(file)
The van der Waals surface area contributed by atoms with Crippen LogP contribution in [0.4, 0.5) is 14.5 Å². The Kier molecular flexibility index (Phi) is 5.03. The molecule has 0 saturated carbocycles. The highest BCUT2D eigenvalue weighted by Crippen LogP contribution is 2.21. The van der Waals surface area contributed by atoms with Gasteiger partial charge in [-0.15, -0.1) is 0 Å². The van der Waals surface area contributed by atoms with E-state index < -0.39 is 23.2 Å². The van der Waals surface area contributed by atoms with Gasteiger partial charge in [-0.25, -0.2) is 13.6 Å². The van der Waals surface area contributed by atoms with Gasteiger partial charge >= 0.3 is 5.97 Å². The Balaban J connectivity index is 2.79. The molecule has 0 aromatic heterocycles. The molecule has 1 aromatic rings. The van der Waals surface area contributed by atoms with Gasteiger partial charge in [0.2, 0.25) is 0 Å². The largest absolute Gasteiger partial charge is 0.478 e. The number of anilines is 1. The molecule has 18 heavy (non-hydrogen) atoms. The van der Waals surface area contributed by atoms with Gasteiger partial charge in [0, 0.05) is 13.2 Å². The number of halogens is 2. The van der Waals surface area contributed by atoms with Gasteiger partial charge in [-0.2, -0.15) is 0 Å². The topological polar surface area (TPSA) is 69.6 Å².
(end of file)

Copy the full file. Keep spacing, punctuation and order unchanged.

The van der Waals surface area contributed by atoms with Crippen LogP contribution in [0.4, 0.5) is 14.5 Å². The Kier molecular flexibility index (Phi) is 5.03. The molecule has 0 saturated carbocycles. The highest BCUT2D eigenvalue weighted by Crippen LogP contribution is 2.21. The van der Waals surface area contributed by atoms with Gasteiger partial charge in [-0.15, -0.1) is 0 Å². The van der Waals surface area contributed by atoms with E-state index < -0.39 is 23.2 Å². The van der Waals surface area contributed by atoms with Gasteiger partial charge in [-0.25, -0.2) is 13.6 Å². The van der Waals surface area contributed by atoms with Gasteiger partial charge >= 0.3 is 5.97 Å². The Balaban J connectivity index is 2.79. The molecule has 0 aromatic heterocycles. The molecule has 1 aromatic rings. The van der Waals surface area contributed by atoms with Gasteiger partial charge in [0.2, 0.25) is 0 Å². The largest absolute Gasteiger partial charge is 0.478 e. The number of anilines is 1. The molecule has 18 heavy (non-hydrogen) atoms. The van der Waals surface area contributed by atoms with Gasteiger partial charge in [0, 0.05) is 13.2 Å². The number of halogens is 2. The van der Waals surface area contributed by atoms with Gasteiger partial charge in [-0.2, -0.15) is 0 Å². The topological polar surface area (TPSA) is 69.6 Å².